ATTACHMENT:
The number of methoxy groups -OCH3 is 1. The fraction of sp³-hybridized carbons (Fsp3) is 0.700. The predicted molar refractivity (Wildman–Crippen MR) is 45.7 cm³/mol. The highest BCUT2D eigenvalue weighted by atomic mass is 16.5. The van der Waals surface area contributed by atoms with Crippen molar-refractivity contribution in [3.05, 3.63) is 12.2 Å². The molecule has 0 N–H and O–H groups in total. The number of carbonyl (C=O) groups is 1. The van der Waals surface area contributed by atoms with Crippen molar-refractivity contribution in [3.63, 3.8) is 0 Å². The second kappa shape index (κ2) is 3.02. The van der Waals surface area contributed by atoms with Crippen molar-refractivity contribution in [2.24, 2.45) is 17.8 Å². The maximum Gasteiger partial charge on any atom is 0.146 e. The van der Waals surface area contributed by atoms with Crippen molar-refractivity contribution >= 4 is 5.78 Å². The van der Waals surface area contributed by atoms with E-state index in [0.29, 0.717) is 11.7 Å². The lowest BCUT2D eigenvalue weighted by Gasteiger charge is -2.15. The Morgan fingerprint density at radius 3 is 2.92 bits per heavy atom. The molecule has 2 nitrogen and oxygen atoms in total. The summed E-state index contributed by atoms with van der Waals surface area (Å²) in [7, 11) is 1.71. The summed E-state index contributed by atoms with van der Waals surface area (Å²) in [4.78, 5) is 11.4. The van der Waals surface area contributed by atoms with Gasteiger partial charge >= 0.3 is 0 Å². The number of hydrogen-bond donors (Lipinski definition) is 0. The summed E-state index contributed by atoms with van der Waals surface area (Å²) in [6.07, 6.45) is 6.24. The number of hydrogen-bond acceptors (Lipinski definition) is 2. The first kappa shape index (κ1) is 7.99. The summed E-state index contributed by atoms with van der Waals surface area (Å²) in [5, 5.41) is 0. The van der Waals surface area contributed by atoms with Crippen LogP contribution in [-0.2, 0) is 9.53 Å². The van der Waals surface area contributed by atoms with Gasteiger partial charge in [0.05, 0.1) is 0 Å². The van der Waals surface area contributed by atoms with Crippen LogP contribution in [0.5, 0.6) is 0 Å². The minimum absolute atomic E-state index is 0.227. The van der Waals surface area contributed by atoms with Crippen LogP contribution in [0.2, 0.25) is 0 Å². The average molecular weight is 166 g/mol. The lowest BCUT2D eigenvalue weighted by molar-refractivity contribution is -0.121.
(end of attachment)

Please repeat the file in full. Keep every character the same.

The number of methoxy groups -OCH3 is 1. The fraction of sp³-hybridized carbons (Fsp3) is 0.700. The predicted molar refractivity (Wildman–Crippen MR) is 45.7 cm³/mol. The highest BCUT2D eigenvalue weighted by atomic mass is 16.5. The van der Waals surface area contributed by atoms with Crippen molar-refractivity contribution in [3.05, 3.63) is 12.2 Å². The molecule has 0 N–H and O–H groups in total. The number of carbonyl (C=O) groups is 1. The van der Waals surface area contributed by atoms with Crippen molar-refractivity contribution in [3.63, 3.8) is 0 Å². The second kappa shape index (κ2) is 3.02. The van der Waals surface area contributed by atoms with Crippen molar-refractivity contribution in [2.24, 2.45) is 17.8 Å². The maximum Gasteiger partial charge on any atom is 0.146 e. The van der Waals surface area contributed by atoms with Crippen molar-refractivity contribution >= 4 is 5.78 Å². The van der Waals surface area contributed by atoms with E-state index in [0.29, 0.717) is 11.7 Å². The lowest BCUT2D eigenvalue weighted by Gasteiger charge is -2.15. The Morgan fingerprint density at radius 3 is 2.92 bits per heavy atom. The molecule has 2 nitrogen and oxygen atoms in total. The summed E-state index contributed by atoms with van der Waals surface area (Å²) in [7, 11) is 1.71. The summed E-state index contributed by atoms with van der Waals surface area (Å²) in [4.78, 5) is 11.4. The van der Waals surface area contributed by atoms with Gasteiger partial charge >= 0.3 is 0 Å². The number of hydrogen-bond donors (Lipinski definition) is 0. The summed E-state index contributed by atoms with van der Waals surface area (Å²) in [6.07, 6.45) is 6.24. The number of hydrogen-bond acceptors (Lipinski definition) is 2. The first kappa shape index (κ1) is 7.99. The summed E-state index contributed by atoms with van der Waals surface area (Å²) in [5, 5.41) is 0. The van der Waals surface area contributed by atoms with Crippen LogP contribution in [-0.2, 0) is 9.53 Å². The van der Waals surface area contributed by atoms with Gasteiger partial charge in [0.05, 0.1) is 0 Å². The van der Waals surface area contributed by atoms with Crippen LogP contribution in [0.5, 0.6) is 0 Å². The minimum absolute atomic E-state index is 0.227. The van der Waals surface area contributed by atoms with Crippen LogP contribution in [0.2, 0.25) is 0 Å². The average molecular weight is 166 g/mol. The lowest BCUT2D eigenvalue weighted by molar-refractivity contribution is -0.121.